Welcome to our Blog, enjoy your stay!
To Sister Christine
The Math, Belur, Dist. Howrah,
14th June 1902.
My dear Christine,
Your letters had to wait a few days, as I was out of town in a village. 175 Well, many thanks for all the information I got. Mr. Okakura [Kakuzo] has been to the Math, but I was away. He will be in Calcutta a few weeks more and then goes to Bombay. He intends taking a house near the city to learn intimately the customs of Bengalees. I am so glad to learn Margo's [Sister Nivedita's] intention to stop at Mayavati longer. She really requires good rest, and she had none in Europe, I am sure of that. If she were amenable to my advice as of old, I would take away every book and every scrap of paper from her, make her walk some, eat a lot and sleep a lot more. As to talking, I would have the merriest conversation all the while.
I have a beautiful letter from Mrs. Sevier, and [am] so happy to learn that she loves you more and more. But plumpness is the criterion, mon amie [my friend], for a' [all] that.
So there was a great flutter in our dovecote owing to my letters, but things must have assumed their old form by this time. The boy, my nephew, is going to be sometime yet in the Ashrama; make him talk English with a good accent--do. No foreign language can be learnt properly unless you talk in it from childhood.
Mr. Bose 176 is still there, I hope; and you must have liked him immensely. He is a man, a brick. Tender him my best regards, will you?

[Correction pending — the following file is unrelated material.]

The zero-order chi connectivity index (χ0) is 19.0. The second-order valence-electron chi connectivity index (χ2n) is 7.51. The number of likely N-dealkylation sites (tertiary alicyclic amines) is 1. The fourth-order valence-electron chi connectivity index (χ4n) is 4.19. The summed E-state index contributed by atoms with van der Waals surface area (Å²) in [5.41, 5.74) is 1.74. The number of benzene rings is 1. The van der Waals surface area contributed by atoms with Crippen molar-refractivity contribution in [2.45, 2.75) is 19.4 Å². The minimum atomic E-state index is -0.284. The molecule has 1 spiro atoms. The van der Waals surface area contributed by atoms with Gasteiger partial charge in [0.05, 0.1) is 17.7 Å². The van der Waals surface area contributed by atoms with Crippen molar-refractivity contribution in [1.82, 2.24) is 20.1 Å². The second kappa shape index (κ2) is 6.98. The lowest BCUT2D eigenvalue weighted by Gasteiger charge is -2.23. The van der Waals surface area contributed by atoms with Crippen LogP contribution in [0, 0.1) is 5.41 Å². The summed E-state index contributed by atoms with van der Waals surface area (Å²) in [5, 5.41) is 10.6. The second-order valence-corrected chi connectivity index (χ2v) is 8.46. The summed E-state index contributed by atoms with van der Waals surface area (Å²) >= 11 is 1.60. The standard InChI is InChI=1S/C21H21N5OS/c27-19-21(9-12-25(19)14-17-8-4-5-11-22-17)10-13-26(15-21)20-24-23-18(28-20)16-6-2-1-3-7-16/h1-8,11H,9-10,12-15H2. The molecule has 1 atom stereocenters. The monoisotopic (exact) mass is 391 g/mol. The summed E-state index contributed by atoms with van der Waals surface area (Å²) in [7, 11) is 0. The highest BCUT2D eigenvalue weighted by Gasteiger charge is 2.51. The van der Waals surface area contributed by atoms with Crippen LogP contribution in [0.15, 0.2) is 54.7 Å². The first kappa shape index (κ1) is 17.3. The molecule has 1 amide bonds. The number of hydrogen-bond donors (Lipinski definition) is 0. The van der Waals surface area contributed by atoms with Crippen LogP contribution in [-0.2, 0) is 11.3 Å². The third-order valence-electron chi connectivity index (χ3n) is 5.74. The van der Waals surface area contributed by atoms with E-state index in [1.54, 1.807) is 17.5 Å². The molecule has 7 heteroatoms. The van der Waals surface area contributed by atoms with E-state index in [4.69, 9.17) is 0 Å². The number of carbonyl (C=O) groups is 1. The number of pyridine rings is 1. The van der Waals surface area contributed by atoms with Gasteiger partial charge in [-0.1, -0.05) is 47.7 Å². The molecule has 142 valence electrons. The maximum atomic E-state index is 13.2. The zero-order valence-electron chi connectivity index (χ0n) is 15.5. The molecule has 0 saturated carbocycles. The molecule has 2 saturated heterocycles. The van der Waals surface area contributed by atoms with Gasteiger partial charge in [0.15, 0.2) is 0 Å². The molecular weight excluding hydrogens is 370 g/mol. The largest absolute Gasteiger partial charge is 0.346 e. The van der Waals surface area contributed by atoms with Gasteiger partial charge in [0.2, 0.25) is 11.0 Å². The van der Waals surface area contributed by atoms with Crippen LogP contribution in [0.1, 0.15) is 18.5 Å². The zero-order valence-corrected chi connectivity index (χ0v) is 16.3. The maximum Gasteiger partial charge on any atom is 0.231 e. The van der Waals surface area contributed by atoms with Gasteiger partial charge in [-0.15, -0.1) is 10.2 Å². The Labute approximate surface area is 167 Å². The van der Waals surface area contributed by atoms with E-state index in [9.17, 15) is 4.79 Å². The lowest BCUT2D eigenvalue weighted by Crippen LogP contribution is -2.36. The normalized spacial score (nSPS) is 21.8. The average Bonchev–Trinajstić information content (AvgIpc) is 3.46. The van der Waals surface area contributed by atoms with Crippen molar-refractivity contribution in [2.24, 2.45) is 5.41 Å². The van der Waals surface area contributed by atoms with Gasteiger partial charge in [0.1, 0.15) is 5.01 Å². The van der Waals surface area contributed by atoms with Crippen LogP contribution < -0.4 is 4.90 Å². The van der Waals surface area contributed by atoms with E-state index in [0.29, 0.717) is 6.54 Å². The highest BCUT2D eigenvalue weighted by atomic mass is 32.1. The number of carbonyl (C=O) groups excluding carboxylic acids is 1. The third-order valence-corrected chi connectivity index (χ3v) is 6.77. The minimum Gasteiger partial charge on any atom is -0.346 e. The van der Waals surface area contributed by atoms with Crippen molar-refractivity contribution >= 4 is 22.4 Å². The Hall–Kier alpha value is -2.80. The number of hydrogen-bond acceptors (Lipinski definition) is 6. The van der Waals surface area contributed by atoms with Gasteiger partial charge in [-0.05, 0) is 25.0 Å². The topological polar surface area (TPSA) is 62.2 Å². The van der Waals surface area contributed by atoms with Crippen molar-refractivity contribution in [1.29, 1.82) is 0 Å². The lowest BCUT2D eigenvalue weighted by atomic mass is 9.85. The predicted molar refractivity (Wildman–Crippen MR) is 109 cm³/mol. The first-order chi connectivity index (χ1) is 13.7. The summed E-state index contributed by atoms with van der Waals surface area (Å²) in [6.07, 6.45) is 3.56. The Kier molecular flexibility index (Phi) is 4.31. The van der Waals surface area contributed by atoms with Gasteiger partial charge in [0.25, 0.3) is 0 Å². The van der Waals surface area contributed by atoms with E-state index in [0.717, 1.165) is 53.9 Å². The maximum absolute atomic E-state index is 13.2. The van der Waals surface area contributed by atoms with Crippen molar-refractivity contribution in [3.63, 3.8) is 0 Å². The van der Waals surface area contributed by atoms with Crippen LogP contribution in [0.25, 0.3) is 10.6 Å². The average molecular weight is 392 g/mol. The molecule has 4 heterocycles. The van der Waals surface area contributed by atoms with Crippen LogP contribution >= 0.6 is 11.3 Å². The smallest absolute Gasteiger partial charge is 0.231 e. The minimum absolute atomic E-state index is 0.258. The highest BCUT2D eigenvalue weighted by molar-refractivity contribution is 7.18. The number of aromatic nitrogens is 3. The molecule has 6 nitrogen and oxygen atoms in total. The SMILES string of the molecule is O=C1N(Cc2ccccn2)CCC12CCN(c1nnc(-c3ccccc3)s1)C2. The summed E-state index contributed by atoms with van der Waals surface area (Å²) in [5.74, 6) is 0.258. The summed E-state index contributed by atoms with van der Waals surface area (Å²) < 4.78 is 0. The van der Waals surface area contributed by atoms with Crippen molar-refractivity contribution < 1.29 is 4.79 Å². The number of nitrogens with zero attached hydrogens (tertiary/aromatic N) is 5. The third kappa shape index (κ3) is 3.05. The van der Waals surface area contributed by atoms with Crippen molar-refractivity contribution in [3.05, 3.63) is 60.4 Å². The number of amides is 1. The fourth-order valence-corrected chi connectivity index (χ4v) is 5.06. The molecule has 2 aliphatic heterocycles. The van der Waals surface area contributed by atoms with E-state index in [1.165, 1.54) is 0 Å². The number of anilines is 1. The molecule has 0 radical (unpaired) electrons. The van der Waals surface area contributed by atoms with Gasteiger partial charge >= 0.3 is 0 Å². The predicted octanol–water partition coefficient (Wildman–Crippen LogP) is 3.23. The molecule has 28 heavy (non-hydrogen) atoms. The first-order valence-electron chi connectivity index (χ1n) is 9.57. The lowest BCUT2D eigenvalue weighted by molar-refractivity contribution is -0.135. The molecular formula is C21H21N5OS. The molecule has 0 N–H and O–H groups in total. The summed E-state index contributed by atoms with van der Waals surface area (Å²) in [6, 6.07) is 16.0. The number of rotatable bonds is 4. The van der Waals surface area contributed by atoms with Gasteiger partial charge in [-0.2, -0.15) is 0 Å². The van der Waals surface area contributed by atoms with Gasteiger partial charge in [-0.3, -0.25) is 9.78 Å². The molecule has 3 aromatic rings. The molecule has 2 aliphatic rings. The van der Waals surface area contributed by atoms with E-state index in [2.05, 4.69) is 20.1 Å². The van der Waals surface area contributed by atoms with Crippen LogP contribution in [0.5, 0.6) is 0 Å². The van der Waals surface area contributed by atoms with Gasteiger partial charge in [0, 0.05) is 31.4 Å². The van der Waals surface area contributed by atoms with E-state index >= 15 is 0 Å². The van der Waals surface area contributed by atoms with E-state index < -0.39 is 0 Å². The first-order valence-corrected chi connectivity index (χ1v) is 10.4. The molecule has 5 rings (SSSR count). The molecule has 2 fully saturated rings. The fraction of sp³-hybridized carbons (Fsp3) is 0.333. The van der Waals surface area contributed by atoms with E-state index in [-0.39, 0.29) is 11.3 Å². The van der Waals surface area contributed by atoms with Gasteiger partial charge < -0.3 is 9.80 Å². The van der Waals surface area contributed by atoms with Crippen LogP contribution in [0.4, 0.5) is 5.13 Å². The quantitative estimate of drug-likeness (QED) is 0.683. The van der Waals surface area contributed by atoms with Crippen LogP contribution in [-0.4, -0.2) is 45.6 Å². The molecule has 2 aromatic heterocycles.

Have you any water in the lakes now? Do you get the snows clearer? It has been raining all through this summer here. We had very few burning days, only a number of stuffy ones. Our rains also have nearly set in. In a week the deluge will commence in earnest.
As for me, I am much stronger than before; and when seven miles of jolting in a bullock-cart and railway travel of thirty-four miles did not bring back the dropsy to the feet, I am sure it is not going to return.
But anyway, it is the Math that suits me best just now.
With all love,
To Mrs. Ole Bull
14th June, 1902
Dear Dhira Mata,
. . . In my opinion, a race must first cultivate a great respect for motherhood, through the sanctification and inviolability of marriage, before it can attain to the ideal of perfect chastity. The Roman Catholics and the Hindus, holding marriage sacred and inviolate, have produced great chaste men and women of immense power. To the Arab, marriage is a contract or a forceful possession, to be dissolved at will, and we do not find there the development of the idea of the virgin or the Brahmacharin. Modern Buddhism--having fallen among races who had not yet come up to the evolution of marriage--has made a travesty of monasticism. So until there is developed in Japan a great and sacred ideal about marriage (apart from mutual attraction and love), I do not see how there can be great monks and nuns. As you have come to see that the glory of life is chastity, so my eyes also have been opened to the necessity of this great sanctification for the vast majority, in order that a few lifelong chaste powers may be produced. . . .
I wanted to write many things, but the flesh is weak . . . "Whosoever worships me, for whatsoever desire, I meet him with that." . . .